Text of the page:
According to their response to the industrial strategy Green Paper, Russell Group universities have invested about £9 billion in major capital projects since 2012, delivering gross value added of £44.3 billion for the UK economy. The significance of such statistics should not be underestimated as they demonstrate the potential of an industry that relies on highly skilled workers.
The strong connection between the research base and manufacturing, as well as between disciplines on the research side, makes it easier to translate data into viable products. This means that the UK’s research excellence makes it highly competitive on the global stage. In a talk at Harwell last year, Sir John Bell, the leader of the government’s strategy for life sciences, said: “Real innovation in whatever discipline often occurs at the interface between areas of expertise. Multidisciplinary clusters become a huge cauldron for innovation.” This approach has become the new normal in high-tech industries and should be championed in government policy. At Harwell, scientists in the Science and Technology Facilities Council collaborate daily with many of the world’s largest research and development-focused corporations, for instance. These environments help to streamline supply chains, accommodating skilled labour, knowledge, resources and capital in one place.
Commercially viable products are best created by a combination of capital investment and scientific thinking. In the early 20th century, the Nobel prizewinner Ernest Rutherford credited austerity with sparking creativity, famously saying: “We’ve got no money, so we’ve got to think.” But there is a limit to how far that approach can be pushed. Fortunately, modern scientists are finally receiving the financial backing they need. The Green Paper makes a concrete pledge to invest an additional £4.7 billion in R&D by 2020, marking a heartening step up from the current 1.7 per cent of GDP invested. Knowledge-led research is valuable property, with more than £2 billion of national labs investment in Harwell alone, which is leveraged with intellectual property, product development and business incubators.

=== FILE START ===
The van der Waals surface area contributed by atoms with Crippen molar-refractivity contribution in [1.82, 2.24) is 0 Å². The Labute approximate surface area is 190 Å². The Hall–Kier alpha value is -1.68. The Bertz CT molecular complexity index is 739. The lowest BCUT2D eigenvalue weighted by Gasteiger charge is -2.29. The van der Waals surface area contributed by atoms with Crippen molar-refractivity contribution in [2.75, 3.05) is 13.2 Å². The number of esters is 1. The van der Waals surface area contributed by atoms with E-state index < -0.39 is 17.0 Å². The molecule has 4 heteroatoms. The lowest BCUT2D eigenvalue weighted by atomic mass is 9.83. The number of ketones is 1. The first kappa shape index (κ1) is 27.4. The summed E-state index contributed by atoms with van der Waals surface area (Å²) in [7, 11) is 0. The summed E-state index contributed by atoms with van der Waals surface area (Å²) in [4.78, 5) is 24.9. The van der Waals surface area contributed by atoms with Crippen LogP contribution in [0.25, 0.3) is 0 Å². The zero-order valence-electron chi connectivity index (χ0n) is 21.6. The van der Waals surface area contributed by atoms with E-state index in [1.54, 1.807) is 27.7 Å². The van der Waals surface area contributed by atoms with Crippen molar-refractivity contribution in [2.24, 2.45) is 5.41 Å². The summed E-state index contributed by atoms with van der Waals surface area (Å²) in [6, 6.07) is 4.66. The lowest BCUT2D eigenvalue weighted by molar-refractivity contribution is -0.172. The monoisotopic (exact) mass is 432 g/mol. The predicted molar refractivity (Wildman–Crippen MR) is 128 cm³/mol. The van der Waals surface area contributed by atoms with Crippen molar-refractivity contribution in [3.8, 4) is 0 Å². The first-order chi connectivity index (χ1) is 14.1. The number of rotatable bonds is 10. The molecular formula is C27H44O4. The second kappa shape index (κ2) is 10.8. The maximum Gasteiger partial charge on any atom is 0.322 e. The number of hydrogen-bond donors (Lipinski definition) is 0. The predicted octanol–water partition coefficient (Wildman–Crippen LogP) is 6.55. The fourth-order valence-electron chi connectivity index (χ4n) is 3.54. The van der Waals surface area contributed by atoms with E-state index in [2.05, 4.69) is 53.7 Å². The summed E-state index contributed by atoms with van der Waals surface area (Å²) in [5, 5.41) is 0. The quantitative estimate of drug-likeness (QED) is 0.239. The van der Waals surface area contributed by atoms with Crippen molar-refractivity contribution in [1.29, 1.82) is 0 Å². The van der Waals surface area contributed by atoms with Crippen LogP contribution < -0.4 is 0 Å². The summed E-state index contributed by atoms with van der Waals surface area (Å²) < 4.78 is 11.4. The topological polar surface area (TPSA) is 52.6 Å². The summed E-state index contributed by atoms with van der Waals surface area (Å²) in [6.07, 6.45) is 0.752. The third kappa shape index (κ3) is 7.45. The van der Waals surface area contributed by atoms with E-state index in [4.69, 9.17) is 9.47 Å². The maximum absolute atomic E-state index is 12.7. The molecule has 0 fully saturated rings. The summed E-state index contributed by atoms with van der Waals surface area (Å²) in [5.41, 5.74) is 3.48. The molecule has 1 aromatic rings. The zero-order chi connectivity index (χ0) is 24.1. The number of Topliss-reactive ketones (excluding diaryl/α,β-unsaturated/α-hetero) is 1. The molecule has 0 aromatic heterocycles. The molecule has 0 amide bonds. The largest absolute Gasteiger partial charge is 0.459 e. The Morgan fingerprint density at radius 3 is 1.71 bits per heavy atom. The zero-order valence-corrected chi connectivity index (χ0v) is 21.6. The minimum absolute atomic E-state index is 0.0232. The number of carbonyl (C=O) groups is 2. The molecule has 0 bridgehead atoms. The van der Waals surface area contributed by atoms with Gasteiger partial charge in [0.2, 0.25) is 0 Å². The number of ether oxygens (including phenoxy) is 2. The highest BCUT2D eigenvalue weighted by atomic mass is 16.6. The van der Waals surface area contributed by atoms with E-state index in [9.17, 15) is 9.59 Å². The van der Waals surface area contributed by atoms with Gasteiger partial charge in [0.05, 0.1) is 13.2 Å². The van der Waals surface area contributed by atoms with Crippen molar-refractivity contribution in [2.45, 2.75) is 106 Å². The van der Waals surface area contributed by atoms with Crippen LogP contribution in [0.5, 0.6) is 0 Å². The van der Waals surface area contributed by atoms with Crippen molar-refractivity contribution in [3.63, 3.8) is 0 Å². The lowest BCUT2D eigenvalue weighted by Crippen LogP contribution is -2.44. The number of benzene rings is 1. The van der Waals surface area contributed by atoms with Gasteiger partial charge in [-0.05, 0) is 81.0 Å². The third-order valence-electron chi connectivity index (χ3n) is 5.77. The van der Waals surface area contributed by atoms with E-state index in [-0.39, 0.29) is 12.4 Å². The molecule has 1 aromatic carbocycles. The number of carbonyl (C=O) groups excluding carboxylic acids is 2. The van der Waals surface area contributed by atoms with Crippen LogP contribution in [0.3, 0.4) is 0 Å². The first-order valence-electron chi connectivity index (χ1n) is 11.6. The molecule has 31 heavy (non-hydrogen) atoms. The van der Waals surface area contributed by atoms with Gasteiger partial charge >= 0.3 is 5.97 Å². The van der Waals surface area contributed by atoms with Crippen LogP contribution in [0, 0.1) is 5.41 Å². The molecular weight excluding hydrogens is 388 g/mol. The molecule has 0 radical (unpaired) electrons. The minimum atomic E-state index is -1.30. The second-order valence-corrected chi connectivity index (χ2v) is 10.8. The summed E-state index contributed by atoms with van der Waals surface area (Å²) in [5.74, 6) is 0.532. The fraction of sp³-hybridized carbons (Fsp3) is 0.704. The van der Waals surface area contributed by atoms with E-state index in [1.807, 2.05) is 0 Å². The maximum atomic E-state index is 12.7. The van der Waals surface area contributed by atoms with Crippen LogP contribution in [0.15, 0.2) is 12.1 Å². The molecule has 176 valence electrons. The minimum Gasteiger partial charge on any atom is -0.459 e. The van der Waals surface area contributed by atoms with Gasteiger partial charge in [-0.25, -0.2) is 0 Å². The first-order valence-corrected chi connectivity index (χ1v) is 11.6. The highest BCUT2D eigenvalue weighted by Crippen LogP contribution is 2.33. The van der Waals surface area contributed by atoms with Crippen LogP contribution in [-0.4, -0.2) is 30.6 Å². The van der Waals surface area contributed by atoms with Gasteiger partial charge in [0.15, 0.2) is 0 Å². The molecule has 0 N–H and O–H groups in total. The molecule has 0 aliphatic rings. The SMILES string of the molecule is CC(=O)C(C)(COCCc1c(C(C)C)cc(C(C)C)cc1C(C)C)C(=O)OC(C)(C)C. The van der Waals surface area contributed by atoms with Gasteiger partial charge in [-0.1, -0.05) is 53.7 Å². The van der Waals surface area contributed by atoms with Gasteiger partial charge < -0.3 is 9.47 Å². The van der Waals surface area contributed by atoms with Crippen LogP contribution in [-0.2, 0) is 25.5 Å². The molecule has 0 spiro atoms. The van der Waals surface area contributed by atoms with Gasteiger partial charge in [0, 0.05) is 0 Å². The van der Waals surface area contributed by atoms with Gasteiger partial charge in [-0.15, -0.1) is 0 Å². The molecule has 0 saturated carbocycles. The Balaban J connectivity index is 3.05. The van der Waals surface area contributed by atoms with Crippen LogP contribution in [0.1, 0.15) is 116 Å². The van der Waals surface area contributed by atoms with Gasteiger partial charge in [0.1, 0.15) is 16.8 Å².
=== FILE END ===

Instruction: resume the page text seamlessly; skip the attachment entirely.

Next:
The UK research community is duty-bound to make the strategy’s ambitions a reality by showing the government – and ourselves – that we can be the new Victorians, building economic prosperity and national self-confidence on the back of technological progress. Infusing the industrial strategy with collaborative working cultures that prioritise the commercialisation of knowledge will go a long way to doing that, restoring the technological advantage that the UK enjoyed in 1945 – and ensuring that it isn’t squandered this time.
Angus Horner is a director of the Harwell Campus in Oxfordshire.